Mark Rosewater has already said a lot about the return of exalted, so if you're interested in more information about it, check out this column.
Legendary Creatures: For the first time since Tenth Edition, legendary creatures are part of the core set. This is great news for Commander players (like me!). A brand new rare legendary creature sits at each color, with a lower-rarity spell tied in with that creature's theme. White gets Odric, Master Tactician; blue gets Talrand, Sky Summoner; black gets Nefarox, Overlord of Grixis; red gets Krenko, Mob Boss; and green gets Yeva, Nature's Herald. These five legends are also prominent in Duels of the Planeswalkers 2013).
Planeswalkers: The core sets always have Planeswalkers, and Magic 2013 is no exception. Three Planeswalker cards return from Magic 2012—
Oh wait, and for Magic 2013, there's also a sixth Planeswalker. Just in case you didn't notice the tell-tale horns on all the beautiful M13 packaging, here's a hint: it's Nicol Bolas. (That was a great hint, huh?)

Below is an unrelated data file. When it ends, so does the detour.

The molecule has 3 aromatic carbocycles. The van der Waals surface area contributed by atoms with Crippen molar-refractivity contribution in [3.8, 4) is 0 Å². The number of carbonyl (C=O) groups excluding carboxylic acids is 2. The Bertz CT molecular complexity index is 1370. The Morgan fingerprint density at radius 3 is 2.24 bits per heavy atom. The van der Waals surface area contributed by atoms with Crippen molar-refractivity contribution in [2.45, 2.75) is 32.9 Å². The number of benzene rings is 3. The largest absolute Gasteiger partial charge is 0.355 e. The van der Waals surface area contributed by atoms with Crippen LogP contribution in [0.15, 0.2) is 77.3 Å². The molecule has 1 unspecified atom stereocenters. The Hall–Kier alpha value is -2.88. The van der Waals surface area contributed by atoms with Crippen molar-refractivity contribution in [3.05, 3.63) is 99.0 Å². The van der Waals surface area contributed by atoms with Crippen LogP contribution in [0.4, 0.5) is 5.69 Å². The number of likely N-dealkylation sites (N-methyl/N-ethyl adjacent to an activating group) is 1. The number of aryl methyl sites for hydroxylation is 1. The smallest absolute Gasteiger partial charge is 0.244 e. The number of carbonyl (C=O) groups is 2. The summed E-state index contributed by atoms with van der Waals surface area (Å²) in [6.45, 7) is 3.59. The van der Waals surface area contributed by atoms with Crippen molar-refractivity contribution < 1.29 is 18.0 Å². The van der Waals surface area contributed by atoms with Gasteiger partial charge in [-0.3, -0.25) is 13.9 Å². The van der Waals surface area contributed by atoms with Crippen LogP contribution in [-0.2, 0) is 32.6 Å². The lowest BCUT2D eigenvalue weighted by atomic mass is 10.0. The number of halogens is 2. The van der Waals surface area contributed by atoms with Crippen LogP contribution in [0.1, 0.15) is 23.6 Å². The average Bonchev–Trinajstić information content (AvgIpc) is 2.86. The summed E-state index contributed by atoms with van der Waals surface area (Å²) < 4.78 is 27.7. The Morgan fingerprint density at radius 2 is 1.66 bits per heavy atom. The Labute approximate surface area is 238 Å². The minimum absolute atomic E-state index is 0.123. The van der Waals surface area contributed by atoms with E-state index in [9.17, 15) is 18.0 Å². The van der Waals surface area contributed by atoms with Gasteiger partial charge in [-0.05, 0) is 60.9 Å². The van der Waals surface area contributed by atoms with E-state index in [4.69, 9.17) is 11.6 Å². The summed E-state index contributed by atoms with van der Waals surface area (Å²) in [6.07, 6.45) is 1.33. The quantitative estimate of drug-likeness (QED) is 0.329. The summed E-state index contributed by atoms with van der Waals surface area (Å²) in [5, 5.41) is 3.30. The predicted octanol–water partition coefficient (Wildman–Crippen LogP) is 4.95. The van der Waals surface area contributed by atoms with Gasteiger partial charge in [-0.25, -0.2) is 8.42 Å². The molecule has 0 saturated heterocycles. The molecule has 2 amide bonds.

Good Morning, Mr. Bolas.
Prerelease Event Overview
So what can you expect when you go to the Magic 2013 Prerelease? Well, if you've been to a Prerelease before, you probably know most of this. If not, or if you just want a refresher, let me help you out a bit.
Sealed Deck: The main event, as usual at a Prerelease, is a Sealed Deck tournament. In Sealed, you will receive six Magic 2013 booster packs. With them, you need to build a deck of at least forty cards. (We say "at least," but you really should keep it at forty to optimize your deck's performance.)
You can find a lot of great deck-building advice for Sealed from this article by Steve Sadin. The short version goes like this: two colors, forty cards, seventeen lands, mostly creatures. The deck you build comes out of the limited pool of cards you open in your six booster packs (which is why Sealed Deck is one of the "Limited" formats), so you almost never have enough quality cards in one color to build a mono-color deck. That's why we advocate playing two colors! Of course, you could also splash a third color if you have a few really good cards that are easy to cast.